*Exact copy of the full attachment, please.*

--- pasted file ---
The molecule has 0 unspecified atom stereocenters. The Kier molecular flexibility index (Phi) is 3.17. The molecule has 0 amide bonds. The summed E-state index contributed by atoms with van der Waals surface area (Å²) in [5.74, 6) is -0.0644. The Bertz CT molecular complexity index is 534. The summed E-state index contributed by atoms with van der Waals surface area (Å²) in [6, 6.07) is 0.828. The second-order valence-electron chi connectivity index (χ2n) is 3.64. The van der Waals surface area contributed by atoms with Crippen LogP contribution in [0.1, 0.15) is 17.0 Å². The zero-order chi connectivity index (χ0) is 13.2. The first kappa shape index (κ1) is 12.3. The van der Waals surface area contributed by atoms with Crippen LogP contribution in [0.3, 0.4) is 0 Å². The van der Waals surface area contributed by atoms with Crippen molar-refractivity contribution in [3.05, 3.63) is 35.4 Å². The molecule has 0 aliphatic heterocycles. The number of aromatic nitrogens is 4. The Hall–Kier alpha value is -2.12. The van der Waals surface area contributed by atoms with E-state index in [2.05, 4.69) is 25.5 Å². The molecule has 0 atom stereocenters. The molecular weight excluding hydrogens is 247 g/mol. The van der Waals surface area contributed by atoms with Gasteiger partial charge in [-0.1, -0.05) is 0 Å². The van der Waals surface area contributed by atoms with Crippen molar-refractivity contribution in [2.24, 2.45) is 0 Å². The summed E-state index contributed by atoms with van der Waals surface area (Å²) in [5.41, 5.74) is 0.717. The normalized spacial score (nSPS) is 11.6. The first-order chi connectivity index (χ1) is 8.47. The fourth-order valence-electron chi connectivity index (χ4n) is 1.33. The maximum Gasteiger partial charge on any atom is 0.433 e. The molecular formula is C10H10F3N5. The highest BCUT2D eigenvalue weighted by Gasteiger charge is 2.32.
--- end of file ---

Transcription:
The molecule has 0 unspecified atom stereocenters. The Kier molecular flexibility index (Phi) is 3.17. The molecule has 0 amide bonds. The summed E-state index contributed by atoms with van der Waals surface area (Å²) in [5.74, 6) is -0.0644. The Bertz CT molecular complexity index is 534. The summed E-state index contributed by atoms with van der Waals surface area (Å²) in [6, 6.07) is 0.828. The second-order valence-electron chi connectivity index (χ2n) is 3.64. The van der Waals surface area contributed by atoms with Crippen LogP contribution in [0.1, 0.15) is 17.0 Å². The zero-order chi connectivity index (χ0) is 13.2. The first kappa shape index (κ1) is 12.3. The van der Waals surface area contributed by atoms with Crippen LogP contribution in [0.3, 0.4) is 0 Å². The van der Waals surface area contributed by atoms with Crippen molar-refractivity contribution in [3.05, 3.63) is 35.4 Å². The molecule has 0 aliphatic heterocycles. The number of aromatic nitrogens is 4. The Hall–Kier alpha value is -2.12. The van der Waals surface area contributed by atoms with E-state index in [2.05, 4.69) is 25.5 Å². The molecule has 0 atom stereocenters. The molecular weight excluding hydrogens is 247 g/mol. The van der Waals surface area contributed by atoms with Gasteiger partial charge in [-0.1, -0.05) is 0 Å². The van der Waals surface area contributed by atoms with Crippen molar-refractivity contribution in [2.24, 2.45) is 0 Å². The summed E-state index contributed by atoms with van der Waals surface area (Å²) in [5.41, 5.74) is 0.717. The normalized spacial score (nSPS) is 11.6. The first-order chi connectivity index (χ1) is 8.47. The fourth-order valence-electron chi connectivity index (χ4n) is 1.33. The maximum Gasteiger partial charge on any atom is 0.433 e. The molecular formula is C10H10F3N5. The highest BCUT2D eigenvalue weighted by Gasteiger charge is 2.32.